By Natela Cutter,
DLIFLC Public Affairs
MONTEREY, Calif. – The Defense Language Institute Foreign Language Center, in cooperation with the University of Maryland Center for the Advanced Study of Language, announced Sept. 21 that a new aptitude battery for predicting the ability of an individual to learn a foreign language was released to Military Entrance Processing Stations nation-wide for feasibility testing and scoring calibration.
“The new battery is called the Defense Language Aptitude Battery 2, or DLAB2, and will be administered at the recruiting stations in conjunction with the current DLAB for several months in order to collect data that will tell us how effective the new battery is in comparison to the current version,” said Gary Hughes, DLIFLC director of Training Analysis.
“We introduced two new cognitive measures to the battery,” said CASL research associate Susan Campbell. “We wanted to introduce some measures that would better predict the aptitude to learn a foreign language, so we added items that would measure working memory and inductive reasoning. These two cognitive measures were not present in the old battery.”
“Some of the components that were added were pre-existing,” said Scott Jackson, CASL associate research scientist. According to Jackson, CASL team members worked closely with the Defense Manpower Data Center (DMDC) and were able to isolate items from other exams that are administered, in order to pull that data into the DLAB2 battery.
“So, for example, if there is good information derived from the current ASVAB (Armed Services Vocational Aptitude Battery) such as the personality indicator, then we would be able to use that information,” said Campbell. While the ASVAB measures developed abilities and helps predict future academic and occupational success in the military, the DLAB2 specifically measures foreign language aptitude.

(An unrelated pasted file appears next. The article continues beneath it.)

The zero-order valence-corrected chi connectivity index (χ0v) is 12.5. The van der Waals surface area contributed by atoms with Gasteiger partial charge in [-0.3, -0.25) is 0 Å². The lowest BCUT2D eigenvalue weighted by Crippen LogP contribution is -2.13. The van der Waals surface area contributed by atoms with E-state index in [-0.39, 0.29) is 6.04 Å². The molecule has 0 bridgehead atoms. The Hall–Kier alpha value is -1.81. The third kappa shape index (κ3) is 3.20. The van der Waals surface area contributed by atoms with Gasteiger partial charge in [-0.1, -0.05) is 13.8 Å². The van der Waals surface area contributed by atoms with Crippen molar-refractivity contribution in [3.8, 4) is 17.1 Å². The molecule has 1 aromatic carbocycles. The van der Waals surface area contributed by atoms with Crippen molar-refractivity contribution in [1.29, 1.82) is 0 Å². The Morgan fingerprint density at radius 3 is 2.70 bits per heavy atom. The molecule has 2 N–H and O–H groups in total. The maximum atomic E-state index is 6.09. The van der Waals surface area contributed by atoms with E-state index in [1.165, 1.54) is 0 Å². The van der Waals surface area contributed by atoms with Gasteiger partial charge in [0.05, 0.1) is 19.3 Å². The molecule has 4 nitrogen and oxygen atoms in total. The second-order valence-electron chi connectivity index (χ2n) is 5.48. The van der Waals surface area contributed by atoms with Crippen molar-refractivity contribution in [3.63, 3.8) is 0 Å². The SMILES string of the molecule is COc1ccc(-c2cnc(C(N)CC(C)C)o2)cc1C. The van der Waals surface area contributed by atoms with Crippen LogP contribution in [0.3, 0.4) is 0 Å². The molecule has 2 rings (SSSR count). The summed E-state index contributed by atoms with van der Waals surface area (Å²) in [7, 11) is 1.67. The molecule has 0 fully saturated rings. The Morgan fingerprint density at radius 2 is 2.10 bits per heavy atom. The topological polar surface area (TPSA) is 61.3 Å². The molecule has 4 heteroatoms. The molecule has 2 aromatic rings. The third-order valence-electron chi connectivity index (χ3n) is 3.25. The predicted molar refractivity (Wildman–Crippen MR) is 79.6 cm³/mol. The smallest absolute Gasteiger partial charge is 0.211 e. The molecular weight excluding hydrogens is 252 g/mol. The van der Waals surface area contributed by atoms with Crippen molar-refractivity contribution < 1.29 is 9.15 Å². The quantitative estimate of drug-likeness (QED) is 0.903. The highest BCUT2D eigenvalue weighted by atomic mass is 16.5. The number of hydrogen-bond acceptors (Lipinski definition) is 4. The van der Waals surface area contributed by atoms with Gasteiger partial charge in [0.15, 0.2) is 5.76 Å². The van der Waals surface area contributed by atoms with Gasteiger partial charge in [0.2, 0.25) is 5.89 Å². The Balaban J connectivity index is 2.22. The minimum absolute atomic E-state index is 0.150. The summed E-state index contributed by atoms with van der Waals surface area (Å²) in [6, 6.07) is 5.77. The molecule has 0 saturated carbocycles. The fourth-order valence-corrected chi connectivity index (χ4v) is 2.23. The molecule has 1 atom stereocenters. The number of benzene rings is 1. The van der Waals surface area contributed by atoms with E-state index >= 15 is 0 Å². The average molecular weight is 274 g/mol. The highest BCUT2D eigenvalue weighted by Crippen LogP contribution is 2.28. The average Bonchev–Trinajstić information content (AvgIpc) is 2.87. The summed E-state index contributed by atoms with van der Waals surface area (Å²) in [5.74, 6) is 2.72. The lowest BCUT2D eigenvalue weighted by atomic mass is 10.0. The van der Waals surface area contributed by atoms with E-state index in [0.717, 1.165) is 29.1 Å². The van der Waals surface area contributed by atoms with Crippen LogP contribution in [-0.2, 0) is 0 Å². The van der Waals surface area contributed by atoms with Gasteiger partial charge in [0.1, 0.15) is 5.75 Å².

“But along the way, we have discovered that there are many other indicators that have an effect on the prospective students, and with this new battery, we hope to broaden the pool of qualified service members who come to DLI,” said Marzenna Kroll, DLIFLC researcher of Training Analysis. “There are 24,000 DLABs administered per year at the MEPS and we want to the cream of the crop to come to us,” she said.
The electronic distribution of the DLAB2 to the MEPS occurs through the DMDC, which collects and maintains DoD personnel data that includes information regarding manpower, training, healthcare, retirement funding and other administrative information.
DLIFLC trains some 3,500 professional linguists of all four branches of the service. The Institute teaches 23 languages, but 90 percent of the students learn the most difficult languages such as Arabic, Chinese, Korean, and Japanese. The more difficult to learn languages programs last up to 64 weeks, creating the second longest training pipeline in the military.